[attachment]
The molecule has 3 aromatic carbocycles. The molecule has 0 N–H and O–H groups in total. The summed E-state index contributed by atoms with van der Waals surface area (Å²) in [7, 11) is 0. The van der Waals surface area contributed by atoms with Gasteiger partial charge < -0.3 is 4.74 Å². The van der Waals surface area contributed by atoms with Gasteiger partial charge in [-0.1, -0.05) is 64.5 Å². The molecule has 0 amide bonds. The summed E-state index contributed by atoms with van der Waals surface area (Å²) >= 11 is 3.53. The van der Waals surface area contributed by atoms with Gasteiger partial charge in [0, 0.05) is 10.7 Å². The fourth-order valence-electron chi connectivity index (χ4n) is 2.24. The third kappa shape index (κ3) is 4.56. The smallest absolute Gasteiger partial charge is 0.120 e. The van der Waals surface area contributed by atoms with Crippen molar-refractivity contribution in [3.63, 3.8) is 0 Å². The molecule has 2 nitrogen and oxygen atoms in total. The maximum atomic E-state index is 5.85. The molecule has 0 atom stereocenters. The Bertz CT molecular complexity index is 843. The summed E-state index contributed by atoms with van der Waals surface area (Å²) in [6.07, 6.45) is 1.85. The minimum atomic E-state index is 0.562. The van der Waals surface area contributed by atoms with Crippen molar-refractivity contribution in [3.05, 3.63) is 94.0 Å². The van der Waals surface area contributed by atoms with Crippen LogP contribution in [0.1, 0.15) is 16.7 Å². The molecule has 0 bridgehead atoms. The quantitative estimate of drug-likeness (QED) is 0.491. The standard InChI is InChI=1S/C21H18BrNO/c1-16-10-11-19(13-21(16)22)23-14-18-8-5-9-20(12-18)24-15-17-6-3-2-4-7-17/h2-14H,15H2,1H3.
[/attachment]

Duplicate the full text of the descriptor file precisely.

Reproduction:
The molecule has 3 aromatic carbocycles. The molecule has 0 N–H and O–H groups in total. The summed E-state index contributed by atoms with van der Waals surface area (Å²) in [7, 11) is 0. The van der Waals surface area contributed by atoms with Gasteiger partial charge < -0.3 is 4.74 Å². The van der Waals surface area contributed by atoms with Gasteiger partial charge in [-0.1, -0.05) is 64.5 Å². The molecule has 0 amide bonds. The summed E-state index contributed by atoms with van der Waals surface area (Å²) >= 11 is 3.53. The van der Waals surface area contributed by atoms with Gasteiger partial charge in [0, 0.05) is 10.7 Å². The fourth-order valence-electron chi connectivity index (χ4n) is 2.24. The third kappa shape index (κ3) is 4.56. The smallest absolute Gasteiger partial charge is 0.120 e. The van der Waals surface area contributed by atoms with Crippen molar-refractivity contribution in [3.63, 3.8) is 0 Å². The molecule has 2 nitrogen and oxygen atoms in total. The maximum atomic E-state index is 5.85. The molecule has 0 atom stereocenters. The Bertz CT molecular complexity index is 843. The summed E-state index contributed by atoms with van der Waals surface area (Å²) in [6.07, 6.45) is 1.85. The minimum atomic E-state index is 0.562. The van der Waals surface area contributed by atoms with Crippen molar-refractivity contribution in [3.05, 3.63) is 94.0 Å². The van der Waals surface area contributed by atoms with Crippen LogP contribution in [0.1, 0.15) is 16.7 Å². The molecule has 0 bridgehead atoms. The quantitative estimate of drug-likeness (QED) is 0.491. The standard InChI is InChI=1S/C21H18BrNO/c1-16-10-11-19(13-21(16)22)23-14-18-8-5-9-20(12-18)24-15-17-6-3-2-4-7-17/h2-14H,15H2,1H3.